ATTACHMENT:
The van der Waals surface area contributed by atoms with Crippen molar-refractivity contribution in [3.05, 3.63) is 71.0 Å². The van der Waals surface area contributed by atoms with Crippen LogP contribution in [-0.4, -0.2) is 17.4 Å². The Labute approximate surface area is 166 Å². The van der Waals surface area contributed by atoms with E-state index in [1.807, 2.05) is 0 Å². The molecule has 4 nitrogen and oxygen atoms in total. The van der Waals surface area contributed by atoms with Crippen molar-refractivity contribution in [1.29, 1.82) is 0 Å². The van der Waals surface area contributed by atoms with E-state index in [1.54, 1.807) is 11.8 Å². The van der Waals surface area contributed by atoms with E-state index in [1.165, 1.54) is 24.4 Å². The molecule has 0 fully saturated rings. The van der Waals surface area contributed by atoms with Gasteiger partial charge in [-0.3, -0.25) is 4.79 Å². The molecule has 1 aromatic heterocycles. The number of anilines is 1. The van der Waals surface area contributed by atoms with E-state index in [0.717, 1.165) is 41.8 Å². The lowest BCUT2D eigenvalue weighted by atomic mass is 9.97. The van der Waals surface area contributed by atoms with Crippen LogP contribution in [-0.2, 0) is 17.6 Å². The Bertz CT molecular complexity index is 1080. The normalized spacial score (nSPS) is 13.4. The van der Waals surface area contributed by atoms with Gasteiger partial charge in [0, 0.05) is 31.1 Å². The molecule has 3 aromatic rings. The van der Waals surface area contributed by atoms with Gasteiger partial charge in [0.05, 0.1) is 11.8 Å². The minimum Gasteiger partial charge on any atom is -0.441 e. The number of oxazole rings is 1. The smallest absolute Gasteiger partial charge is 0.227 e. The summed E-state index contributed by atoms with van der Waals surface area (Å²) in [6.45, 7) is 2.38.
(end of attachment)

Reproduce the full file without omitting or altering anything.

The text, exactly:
The van der Waals surface area contributed by atoms with Crippen molar-refractivity contribution in [3.05, 3.63) is 71.0 Å². The van der Waals surface area contributed by atoms with Crippen LogP contribution in [-0.4, -0.2) is 17.4 Å². The Labute approximate surface area is 166 Å². The van der Waals surface area contributed by atoms with E-state index in [1.807, 2.05) is 0 Å². The molecule has 4 nitrogen and oxygen atoms in total. The van der Waals surface area contributed by atoms with Crippen molar-refractivity contribution in [1.29, 1.82) is 0 Å². The van der Waals surface area contributed by atoms with E-state index in [1.54, 1.807) is 11.8 Å². The van der Waals surface area contributed by atoms with E-state index in [1.165, 1.54) is 24.4 Å². The molecule has 0 fully saturated rings. The van der Waals surface area contributed by atoms with Gasteiger partial charge in [-0.3, -0.25) is 4.79 Å². The molecule has 1 aromatic heterocycles. The number of anilines is 1. The van der Waals surface area contributed by atoms with E-state index in [0.717, 1.165) is 41.8 Å². The lowest BCUT2D eigenvalue weighted by atomic mass is 9.97. The van der Waals surface area contributed by atoms with Crippen LogP contribution in [-0.2, 0) is 17.6 Å². The Bertz CT molecular complexity index is 1080. The normalized spacial score (nSPS) is 13.4. The van der Waals surface area contributed by atoms with Gasteiger partial charge in [0, 0.05) is 31.1 Å². The molecule has 3 aromatic rings. The van der Waals surface area contributed by atoms with Gasteiger partial charge in [0.05, 0.1) is 11.8 Å². The minimum Gasteiger partial charge on any atom is -0.441 e. The number of oxazole rings is 1. The smallest absolute Gasteiger partial charge is 0.227 e. The summed E-state index contributed by atoms with van der Waals surface area (Å²) in [6.45, 7) is 2.38.